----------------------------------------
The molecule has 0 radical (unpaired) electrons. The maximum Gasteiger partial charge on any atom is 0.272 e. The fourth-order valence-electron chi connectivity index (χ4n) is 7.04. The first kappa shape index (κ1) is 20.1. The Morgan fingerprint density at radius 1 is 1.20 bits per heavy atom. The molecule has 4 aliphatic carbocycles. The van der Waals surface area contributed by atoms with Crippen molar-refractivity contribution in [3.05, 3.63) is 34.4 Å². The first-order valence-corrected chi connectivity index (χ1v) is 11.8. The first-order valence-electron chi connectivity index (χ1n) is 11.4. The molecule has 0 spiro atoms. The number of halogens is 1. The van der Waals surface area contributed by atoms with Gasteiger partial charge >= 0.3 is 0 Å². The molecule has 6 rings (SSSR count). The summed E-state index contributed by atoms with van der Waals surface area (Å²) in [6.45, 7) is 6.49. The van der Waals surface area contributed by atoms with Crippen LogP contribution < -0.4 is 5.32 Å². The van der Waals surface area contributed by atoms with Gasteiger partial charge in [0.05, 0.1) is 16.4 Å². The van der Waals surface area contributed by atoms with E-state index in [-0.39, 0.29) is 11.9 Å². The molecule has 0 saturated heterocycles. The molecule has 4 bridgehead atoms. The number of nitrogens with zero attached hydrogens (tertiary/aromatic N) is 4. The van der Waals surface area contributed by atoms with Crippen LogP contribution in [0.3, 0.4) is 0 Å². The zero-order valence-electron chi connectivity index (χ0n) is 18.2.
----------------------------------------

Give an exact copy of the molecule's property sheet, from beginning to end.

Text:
The molecule has 0 radical (unpaired) electrons. The maximum Gasteiger partial charge on any atom is 0.272 e. The fourth-order valence-electron chi connectivity index (χ4n) is 7.04. The first kappa shape index (κ1) is 20.1. The Morgan fingerprint density at radius 1 is 1.20 bits per heavy atom. The molecule has 4 aliphatic carbocycles. The van der Waals surface area contributed by atoms with Crippen molar-refractivity contribution in [3.05, 3.63) is 34.4 Å². The first-order valence-corrected chi connectivity index (χ1v) is 11.8. The first-order valence-electron chi connectivity index (χ1n) is 11.4. The molecule has 0 spiro atoms. The number of halogens is 1. The van der Waals surface area contributed by atoms with Gasteiger partial charge >= 0.3 is 0 Å². The molecule has 6 rings (SSSR count). The summed E-state index contributed by atoms with van der Waals surface area (Å²) in [6.45, 7) is 6.49. The van der Waals surface area contributed by atoms with Crippen LogP contribution < -0.4 is 5.32 Å². The van der Waals surface area contributed by atoms with Gasteiger partial charge in [0.05, 0.1) is 16.4 Å². The van der Waals surface area contributed by atoms with E-state index in [-0.39, 0.29) is 11.9 Å². The molecule has 0 saturated heterocycles. The molecule has 4 bridgehead atoms. The number of nitrogens with zero attached hydrogens (tertiary/aromatic N) is 4. The van der Waals surface area contributed by atoms with Crippen LogP contribution in [0.3, 0.4) is 0 Å². The zero-order valence-electron chi connectivity index (χ0n) is 18.2.